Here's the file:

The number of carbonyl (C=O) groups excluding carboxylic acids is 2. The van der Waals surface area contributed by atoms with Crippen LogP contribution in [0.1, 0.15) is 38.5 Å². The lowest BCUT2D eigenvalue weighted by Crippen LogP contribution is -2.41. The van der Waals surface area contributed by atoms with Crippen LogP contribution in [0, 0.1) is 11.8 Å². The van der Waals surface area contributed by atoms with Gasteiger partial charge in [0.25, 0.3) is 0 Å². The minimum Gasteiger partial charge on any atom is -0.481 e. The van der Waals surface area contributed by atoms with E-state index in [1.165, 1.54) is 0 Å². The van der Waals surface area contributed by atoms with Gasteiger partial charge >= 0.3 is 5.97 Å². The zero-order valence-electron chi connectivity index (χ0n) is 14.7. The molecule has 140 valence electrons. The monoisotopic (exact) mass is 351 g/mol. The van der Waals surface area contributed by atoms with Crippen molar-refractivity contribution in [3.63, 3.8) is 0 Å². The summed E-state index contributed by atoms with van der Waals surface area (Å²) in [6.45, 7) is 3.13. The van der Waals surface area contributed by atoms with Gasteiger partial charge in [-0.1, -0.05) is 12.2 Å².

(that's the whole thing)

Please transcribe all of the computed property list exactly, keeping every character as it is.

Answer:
The number of carbonyl (C=O) groups excluding carboxylic acids is 2. The van der Waals surface area contributed by atoms with Crippen LogP contribution in [0.1, 0.15) is 38.5 Å². The lowest BCUT2D eigenvalue weighted by Crippen LogP contribution is -2.41. The van der Waals surface area contributed by atoms with Crippen LogP contribution in [0, 0.1) is 11.8 Å². The van der Waals surface area contributed by atoms with Gasteiger partial charge in [0.25, 0.3) is 0 Å². The minimum Gasteiger partial charge on any atom is -0.481 e. The van der Waals surface area contributed by atoms with E-state index in [1.165, 1.54) is 0 Å². The van der Waals surface area contributed by atoms with Gasteiger partial charge >= 0.3 is 5.97 Å². The zero-order valence-electron chi connectivity index (χ0n) is 14.7. The molecule has 140 valence electrons. The monoisotopic (exact) mass is 351 g/mol. The van der Waals surface area contributed by atoms with Crippen molar-refractivity contribution in [3.63, 3.8) is 0 Å². The summed E-state index contributed by atoms with van der Waals surface area (Å²) in [6.45, 7) is 3.13. The van der Waals surface area contributed by atoms with Gasteiger partial charge in [-0.1, -0.05) is 12.2 Å².